As for Villanueva, the Ravens have to hope he can show better than he did in this game, because the Ravens have few alternatives. Compounding the problem, Tyre Phillips, who started at left guard but is probably the top backup tackle, was carted off the field with what is feared to be a significant knee injury.

The most glaring difference was the way the edge rush disrupted the Ravens and failed to disrupt the Raiders.

3. Ty’Son Williams looks the part. Now the Ravens just have to trust him.

Playing in the first regular-season game of his career, Williams burst right up the middle for a 34-yard touchdown run on fourth-and-1 for the first score of the game and finished with 65 yards on nine carries.

Most important, he looks the part of an NFL running back, a 6-foot, 220-pounder who gets north-south in a hurry and whose confidence has soared over the past month as he climbed up the Ravens’ depth chart.

But in this game, the Ravens didn’t lean on their ground-and-pound approach that has defined this offense, especially with a second-half lead, and maybe that’s understandable. Heck, two of the three backs in uniform – Latavius Murray and Trenton Cannon – weren’t even in the organization five days ago.

Williams, though, only had two carries after halftime, and the Ravens came out throwing on seven of their first eight plays of the second half. Was that offensive coordinator Greg Roman trying to mix things up to keep the Raiders off balance, or just not exactly trusting these new faces in the backfield? Jackson’s scrambling to get away from that edge pressure proved to be one of their more effective running plays, and he led the Ravens with 86 yards on 12 carries.

It’s understandable that a team that lost three running backs to season-ending injuries in the past two weeks is still trying to reorient its ground game. But if the Ravens want to keep its run-first identity, then they need to trust Williams to have a big part in that.

4. There’s no way to game-plan for Jackson’s improvisation.

Teams can study Jackson all they want, they can use their fastest players on the scout team on the practice field to try to simulate Jackson, but there is no way to mimic how dangerous and potent Jackson can be when the play breaks down and he improvises, which is when he’s at his most dangerous.

Case in point: Jackson’s lone touchdown pass in this game. As happened often, the Raiders collapsed the pocket and looked to have Jackson contained, only to watch him elude pressure, outrun pursuers to his right, and then zip a 10-yard touchdown pass to Marquise Brown.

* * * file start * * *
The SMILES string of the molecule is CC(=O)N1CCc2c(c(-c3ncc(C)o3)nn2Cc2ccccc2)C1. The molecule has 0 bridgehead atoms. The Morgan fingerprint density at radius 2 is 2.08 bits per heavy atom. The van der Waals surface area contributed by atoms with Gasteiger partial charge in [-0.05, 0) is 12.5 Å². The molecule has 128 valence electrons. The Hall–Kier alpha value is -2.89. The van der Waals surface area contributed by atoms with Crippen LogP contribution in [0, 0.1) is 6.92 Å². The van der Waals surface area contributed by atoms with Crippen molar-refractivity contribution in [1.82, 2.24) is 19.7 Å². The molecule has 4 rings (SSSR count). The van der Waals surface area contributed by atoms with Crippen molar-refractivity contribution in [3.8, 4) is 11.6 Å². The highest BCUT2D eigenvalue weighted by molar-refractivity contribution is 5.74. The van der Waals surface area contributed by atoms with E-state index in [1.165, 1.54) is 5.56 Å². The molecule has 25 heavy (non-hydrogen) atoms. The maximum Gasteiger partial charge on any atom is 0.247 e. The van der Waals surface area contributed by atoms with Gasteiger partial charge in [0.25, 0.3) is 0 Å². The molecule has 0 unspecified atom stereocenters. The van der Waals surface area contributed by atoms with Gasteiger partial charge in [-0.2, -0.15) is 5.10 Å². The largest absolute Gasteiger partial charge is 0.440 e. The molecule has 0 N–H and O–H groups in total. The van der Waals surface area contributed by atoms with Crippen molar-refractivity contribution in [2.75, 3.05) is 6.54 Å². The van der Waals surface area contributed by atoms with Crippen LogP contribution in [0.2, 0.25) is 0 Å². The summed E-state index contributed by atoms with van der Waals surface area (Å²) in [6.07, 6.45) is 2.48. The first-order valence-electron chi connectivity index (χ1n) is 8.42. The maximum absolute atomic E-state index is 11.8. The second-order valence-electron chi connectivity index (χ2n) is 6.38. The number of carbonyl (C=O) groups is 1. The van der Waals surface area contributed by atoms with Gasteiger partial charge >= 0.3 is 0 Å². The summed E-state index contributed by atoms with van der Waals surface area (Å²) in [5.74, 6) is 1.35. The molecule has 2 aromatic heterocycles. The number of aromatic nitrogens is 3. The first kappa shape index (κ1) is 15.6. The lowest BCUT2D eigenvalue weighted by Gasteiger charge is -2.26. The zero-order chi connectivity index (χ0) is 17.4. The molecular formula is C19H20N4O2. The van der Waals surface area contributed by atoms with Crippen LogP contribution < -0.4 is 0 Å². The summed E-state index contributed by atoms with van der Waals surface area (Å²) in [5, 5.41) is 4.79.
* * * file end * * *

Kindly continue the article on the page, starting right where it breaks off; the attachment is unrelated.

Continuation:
Jackson’s longest runs of the game also came when the play broke down and he just used his off-the-charts athleticism to create something out of nothing. That is where Jackson is at his most scintillating, and where it seems a highlight-reel play can break out at any time. It’s what makes him one of the most dynamic players in the NFL today.

Jackson, though, is going to have to be careful with ball security, and he lost two fumbles, both of which proved to be critical, leading to a pair of Raiders touchdowns. One of them came when — again — the pocket broke down, but one came when he just lost the ball after running in the open field. He’s going to need to be better about that, but his improvising, unpredictability is what makes him so hard to defend.

5. John Harbaugh usually thrives on adversity. This will be a test.

John Harbaugh has often gotten the best out of his players when they stare down adversity. He likes to channel an us-against-the-world mentality, and he is sure to let his players know about any perceived slight. You don’t succeed as long as he has in this league without finding the right ways to motivate players at the right time.

This has been a tortuous training camp with the Ravens losing five players, including Pro Bowl cornerback Marcus Peters and the top three running backs, to season-ending injuries. Several other players are on short-term injured reserve.

Now coming off a gut-wrenching loss to the Raiders, the Ravens welcome Patrick Mahomes and the Chiefs next week. Lamar Jackson has called the Chiefs his “kryptonite,” and the Ravens are staring at an 0-2 start if they can’t figure out a way to beat the Chiefs, something Jackson has yet to do.

With the crazy run of injuries, this season already has a strange, fatalistic feel to it that is only compounded by the way this game ended. Now it’s up to Harbaugh to dig deep into his motivational bag of tricks and steer this ship forward. He has generally risen to this challenge, but this is feeling like a big test already, and it’s not even October.

Photo Credit: Kenya Allen/PressBox

Bo Smolka